Create an ICA File from Storefront using PowerShell or JavaScript

3 minute read

Good ol’ ICA File

Update 7-26-16: I created an additional PowerShell script that can utilize explict authentication vs anonymous only.  Available on Github.

Stand alone ICA files used to allow organizations a multitude of access options, such as single click web shortcuts, login scripts or simple desktop shortcuts for XenApp access as recent as 6.5. When XenApp moved to the FMA architecture the good ol’ days of the stand alone ICA files were gone  Administrators can attempt to come close to the same behavior by utilizing Receiver SSO with shortcut publishing or web shortcuts created from Storefront.  While the ease of access is still “kind of” there, it’s not nearly as easy and convenient as running a simple ICA file.  This situation adds complexity for both administrators and users by additional configuration challenges for administrators and additional steps for users to access the published resource.  To complicate things even further for administrators, add in some Windows XP clients with an older version of Internet Explorer 8(see notification below when launching Storefont web shortcut) or stand alone Citrix Receiver Web client without SSO or pnagent functionality and it’s a difficult scenario to solve.  This post covers scripts I created for both JavaScript and PowerShell that can generate ICA files to be launched a variety of different ways.


TL;DR: Click here to go to GitHub to download.

 Limited Client Options

I was recently placed in a predicament where I needed XenApp application access that was currently done by an ICA file, but now needed to access a new XenDesktop 7.6 environment. The machines were running Windows XP, IE 8 installed and Citrix Receiver 3.4 web installed.  Eventually the machines will be upgraded with Windows 7 and a recent version of Citrix Receiver where many more options exist but I needed something immediate.  Researching solutions I configured both an anonymous access delivery group in XenDesktop, an unauthenticated store in Storefront and grabbed a “Web Shortcut” from Storefront.


And when I attempted to launch the link using IE 8 it prompted me with the notification below.  While the application would finally launch if I selected no to closing the tab, I didn’t feel this was a very elegant solution and would confuse users.  I wanted to see if there were any other options while the machines got upgraded.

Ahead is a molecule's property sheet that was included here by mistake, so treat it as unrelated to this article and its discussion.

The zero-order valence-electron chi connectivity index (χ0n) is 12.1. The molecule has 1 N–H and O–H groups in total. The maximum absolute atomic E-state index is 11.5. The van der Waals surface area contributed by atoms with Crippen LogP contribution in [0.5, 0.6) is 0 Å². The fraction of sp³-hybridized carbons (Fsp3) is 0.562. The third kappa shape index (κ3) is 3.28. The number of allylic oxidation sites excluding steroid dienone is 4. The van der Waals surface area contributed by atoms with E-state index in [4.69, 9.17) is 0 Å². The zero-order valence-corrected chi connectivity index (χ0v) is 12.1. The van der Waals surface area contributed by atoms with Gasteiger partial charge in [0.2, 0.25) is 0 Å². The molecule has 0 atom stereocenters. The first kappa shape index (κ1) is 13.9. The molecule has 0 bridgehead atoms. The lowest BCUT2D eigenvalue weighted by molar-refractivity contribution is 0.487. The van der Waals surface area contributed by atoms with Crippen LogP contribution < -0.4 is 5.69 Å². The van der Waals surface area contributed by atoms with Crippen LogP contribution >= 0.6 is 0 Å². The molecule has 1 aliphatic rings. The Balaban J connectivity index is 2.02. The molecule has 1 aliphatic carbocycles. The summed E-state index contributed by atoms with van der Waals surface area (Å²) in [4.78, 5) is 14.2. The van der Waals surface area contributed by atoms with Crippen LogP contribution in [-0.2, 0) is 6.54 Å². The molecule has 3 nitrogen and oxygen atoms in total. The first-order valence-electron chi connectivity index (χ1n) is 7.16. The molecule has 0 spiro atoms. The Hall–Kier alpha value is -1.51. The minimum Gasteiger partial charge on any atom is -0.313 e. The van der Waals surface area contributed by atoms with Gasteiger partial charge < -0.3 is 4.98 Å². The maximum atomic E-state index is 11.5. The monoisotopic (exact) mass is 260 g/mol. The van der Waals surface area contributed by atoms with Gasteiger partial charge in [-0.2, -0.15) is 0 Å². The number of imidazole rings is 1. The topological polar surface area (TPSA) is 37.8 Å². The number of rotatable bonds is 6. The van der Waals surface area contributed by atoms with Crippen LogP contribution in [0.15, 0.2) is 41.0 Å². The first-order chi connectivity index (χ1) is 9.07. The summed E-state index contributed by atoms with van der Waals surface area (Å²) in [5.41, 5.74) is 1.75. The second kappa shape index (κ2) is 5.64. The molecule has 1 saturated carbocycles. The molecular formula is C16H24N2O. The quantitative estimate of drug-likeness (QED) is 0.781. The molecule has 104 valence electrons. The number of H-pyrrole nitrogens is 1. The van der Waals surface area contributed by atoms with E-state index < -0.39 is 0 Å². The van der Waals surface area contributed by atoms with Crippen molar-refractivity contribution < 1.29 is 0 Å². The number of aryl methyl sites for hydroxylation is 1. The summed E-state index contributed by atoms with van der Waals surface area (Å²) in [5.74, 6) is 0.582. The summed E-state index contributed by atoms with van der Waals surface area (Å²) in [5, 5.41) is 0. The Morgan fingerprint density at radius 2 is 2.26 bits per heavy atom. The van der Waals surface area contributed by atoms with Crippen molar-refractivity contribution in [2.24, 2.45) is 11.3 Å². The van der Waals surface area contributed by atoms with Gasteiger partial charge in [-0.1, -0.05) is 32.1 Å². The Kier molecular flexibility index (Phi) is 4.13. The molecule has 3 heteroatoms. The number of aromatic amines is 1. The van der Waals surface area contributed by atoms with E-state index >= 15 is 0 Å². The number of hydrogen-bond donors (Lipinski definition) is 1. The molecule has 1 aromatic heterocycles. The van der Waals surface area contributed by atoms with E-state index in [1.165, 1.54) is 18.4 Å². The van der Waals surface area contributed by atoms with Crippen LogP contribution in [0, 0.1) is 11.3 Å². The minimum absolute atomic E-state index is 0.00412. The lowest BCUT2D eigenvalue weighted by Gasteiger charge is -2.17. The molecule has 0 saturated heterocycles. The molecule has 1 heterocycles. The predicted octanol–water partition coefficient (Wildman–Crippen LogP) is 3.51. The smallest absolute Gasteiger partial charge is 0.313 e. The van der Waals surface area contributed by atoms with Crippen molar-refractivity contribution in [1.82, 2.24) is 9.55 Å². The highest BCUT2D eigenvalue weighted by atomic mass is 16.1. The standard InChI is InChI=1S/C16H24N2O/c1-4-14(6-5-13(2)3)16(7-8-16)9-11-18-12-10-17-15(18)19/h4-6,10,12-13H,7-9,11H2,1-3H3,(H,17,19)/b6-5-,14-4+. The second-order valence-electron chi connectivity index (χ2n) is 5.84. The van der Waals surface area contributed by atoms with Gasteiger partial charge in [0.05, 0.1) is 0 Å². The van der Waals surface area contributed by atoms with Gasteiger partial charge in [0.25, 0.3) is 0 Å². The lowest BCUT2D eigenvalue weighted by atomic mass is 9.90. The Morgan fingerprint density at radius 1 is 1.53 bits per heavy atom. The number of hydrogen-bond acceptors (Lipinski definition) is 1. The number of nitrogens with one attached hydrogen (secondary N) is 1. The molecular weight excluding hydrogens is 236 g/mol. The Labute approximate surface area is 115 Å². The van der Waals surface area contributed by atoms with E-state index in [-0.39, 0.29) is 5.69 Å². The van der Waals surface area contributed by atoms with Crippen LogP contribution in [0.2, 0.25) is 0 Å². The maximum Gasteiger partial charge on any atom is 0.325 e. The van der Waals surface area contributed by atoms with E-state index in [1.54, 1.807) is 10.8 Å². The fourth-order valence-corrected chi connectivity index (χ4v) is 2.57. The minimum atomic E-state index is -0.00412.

Can I generate an ICA file?

To see if it was even possible to generate an ICA file while not accessing Storefront or Receiver directly I did some searching and found this blog as a great starting point.  I ended up with a PowerShell script that can generate and launch an ICA file right from PowerShell  The script only works with version 3 of PowerShell which didn’t help the Windows XP situation, but proved it was possible to create an ICA file via the API!  The script uses an unauthenticated store from Storefront, an anonymous XepApp application and then launches the generated ICA file.


What about XP?

To work with Windows XP, PowerShell wasn’t an option, so I created a JavaScript script that completes a similar process in creating and then downloading the ICA file.  The Javascript function can be called for any unauthenticated store and anonymous application.  IE 8 doesn’t include a JSON parser so I also included JSON2 which works great!  I ended up placing the files right in the unauthenticated store root IIS file directory to allow user access.


The function is called if a user ‘clicks’ a button in the test.html but can be called in any fashion.

<button onclick="starticaurl('[https://storefront.mydomain.local/Citrix/unauthWeb/'](https://storefront.mydomain.local/Citrix/unauthWeb/'), 'Notepad++')">Launch App</button>  

Script Download

Both the PowerShell and JavaScript files can be located on GitHub.  Please feel free to share any ideas or comments!



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